DPhil Student Spotlight: Benjamin Low

Name: Benjamin Low
Gender: Male
Course: DPhil Sociology
Supervisor: Professor Gina Neff
Date Started: October 2018
Nationality: Singaporean
College: Linacre College
Undergraduate Degree: B.Soc.Sci: Sociology (Major); Theatre Studies (Minor) – National University of Singapore
Other Degrees: M.A.: Arts and Cultural Studies – Erasmus School of History, Culture and Communication, Erasmus University Rotterdam
Other Work/Life Experience: I have been an active jazz musician playing mostly drums since I finished my 2-year military obligation in 2008. In 2018, I was planning to do a tour of Europe with the help of the Goethe Institut to release an album I recorded live in Malaysia featuring German saxophonist Tony Lakatos. These plans were abandoned as I managed to secure the funding to begin my DPhil in Oxford in that same year. I would have been touring or making more music if I did not enrol in my DPhil programme. However, the album has recently been uploaded for streaming and download.

Scholarships: I am a recipient of the National Arts Council of Singapore Arts Scholarship (2018).

 
Why sociology?

What initially made me want to make sociology my major as an undergraduate was chancing upon Howard S. Becker’s classic article 'The Professional Dance Musician and His Audience' (1951) sometime during my second year of undergraduate study and being inspired by it. What struck me about that article back then was how his analysis of the relationship between jazz musicians and their non-musician audiences in 1951 still rang true in 2010.

Reading that article made me realise that there were viable career paths available to academically inclined musicians (and vice versa) and that jazz and sociology had much in common as somewhat ambiguous fields of knowledge and practice. Reading Becker’s work showed me that in sociology, practical knowledge of a field can have analytic utility and that being an outsider to a field can have its perks. Sociology – especially the subfield of cultural sociology – appealed to me as I perceived it to be a discipline in which the diverse experiences I had gleaned over the course of my life and musical career would be worth something.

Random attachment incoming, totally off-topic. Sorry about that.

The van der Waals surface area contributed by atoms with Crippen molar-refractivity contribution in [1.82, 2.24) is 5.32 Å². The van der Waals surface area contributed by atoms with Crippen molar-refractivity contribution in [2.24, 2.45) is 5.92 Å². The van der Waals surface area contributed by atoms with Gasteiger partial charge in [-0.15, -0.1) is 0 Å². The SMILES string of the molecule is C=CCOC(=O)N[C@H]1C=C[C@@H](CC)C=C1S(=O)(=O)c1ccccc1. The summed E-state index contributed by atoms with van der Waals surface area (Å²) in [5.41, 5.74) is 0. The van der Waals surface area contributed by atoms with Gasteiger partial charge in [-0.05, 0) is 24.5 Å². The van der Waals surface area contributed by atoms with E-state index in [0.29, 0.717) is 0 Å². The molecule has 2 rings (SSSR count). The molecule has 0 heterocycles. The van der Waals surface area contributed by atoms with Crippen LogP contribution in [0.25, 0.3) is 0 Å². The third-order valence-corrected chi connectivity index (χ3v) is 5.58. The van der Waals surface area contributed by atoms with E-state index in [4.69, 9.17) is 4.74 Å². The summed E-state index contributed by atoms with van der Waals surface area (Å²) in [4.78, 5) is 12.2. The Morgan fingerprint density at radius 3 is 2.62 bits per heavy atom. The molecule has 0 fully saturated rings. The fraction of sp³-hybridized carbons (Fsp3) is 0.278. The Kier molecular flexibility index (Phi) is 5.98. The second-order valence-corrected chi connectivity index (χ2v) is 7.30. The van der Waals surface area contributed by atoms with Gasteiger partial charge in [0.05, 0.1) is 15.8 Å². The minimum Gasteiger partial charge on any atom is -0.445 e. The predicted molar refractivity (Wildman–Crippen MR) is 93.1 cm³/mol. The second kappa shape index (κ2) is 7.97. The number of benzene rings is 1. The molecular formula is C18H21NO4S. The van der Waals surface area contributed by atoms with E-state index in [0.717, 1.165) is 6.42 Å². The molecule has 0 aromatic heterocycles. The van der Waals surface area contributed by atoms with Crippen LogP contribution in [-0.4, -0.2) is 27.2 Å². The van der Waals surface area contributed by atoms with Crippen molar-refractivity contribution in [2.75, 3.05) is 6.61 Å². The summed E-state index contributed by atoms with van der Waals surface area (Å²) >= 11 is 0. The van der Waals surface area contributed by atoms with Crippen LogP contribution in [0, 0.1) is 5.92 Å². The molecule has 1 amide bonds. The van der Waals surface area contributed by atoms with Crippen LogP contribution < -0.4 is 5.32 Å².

What attracted you to the department in Oxford?

My supervisor is the main reason I applied to undertake my DPhil at the Department of Sociology in Oxford. Professor Neff's work is brilliant, relevant, and spans a vast expanse of intellectual terrain all the way from cultural production to labour, organisations, data science, and even engineering. I wanted to learn how to be like her – a competent cultural sociologist who has something unique to bring to the table and is adept at participating in and managing inter-disciplinary and mixed-methods projects. My supervisor aside, I figured that enrolling as a DPhil student at the Oxford Department of Sociology would present me with a unique opportunity to be in an institution that accommodates a very diverse group of people and has ties with many other departments in the university. I felt that enrolling in such an institution would help me to become more familiar with working in an inter-disciplinary environment that transcended methodological backgrounds.

 
Where do your research interests lie?
My research interests primarily lie in Cultural Production, Innovation, and Social Stratification.
 
Who is your academic hero?

My academic heroes are my supervisors: Professors Koen van Eijck and Gina Neff. They are amazing sociologists and great people. The former was my supervisor back when I was doing my master’s in Rotterdam and the latter is my supervisor here in Oxford. I feel privileged to have had the opportunity to learn from and work with them.

 
What do you hope to do when you finish your course?

When I graduate, I hope to be able to publish my work either in journals or as a monograph and work towards securing a full-time position in a university that would be conducive to my development as an academic. Ideally, I would be conducting research while honing my teaching chops and learning new things. Basically, I hope to be able to apply myself to situations that I can grow from, be they in academia or not. Finally, I hope to get back to making some music.

 
What piece of advice would you give to prospective students?
Trust your supervisor(s)!
 
What do you enjoy the most about living or studying at Oxford? Did you find anything surprising?
I enjoy the greenery and scenery in Oxford as well as how I can cycle anywhere. What I find surprising is how nice people are in Oxford.
 
Favourite Book:
'The Dream-Quest of Unknown Kadath' – H.P. Lovecraft
Benjamin Low Photo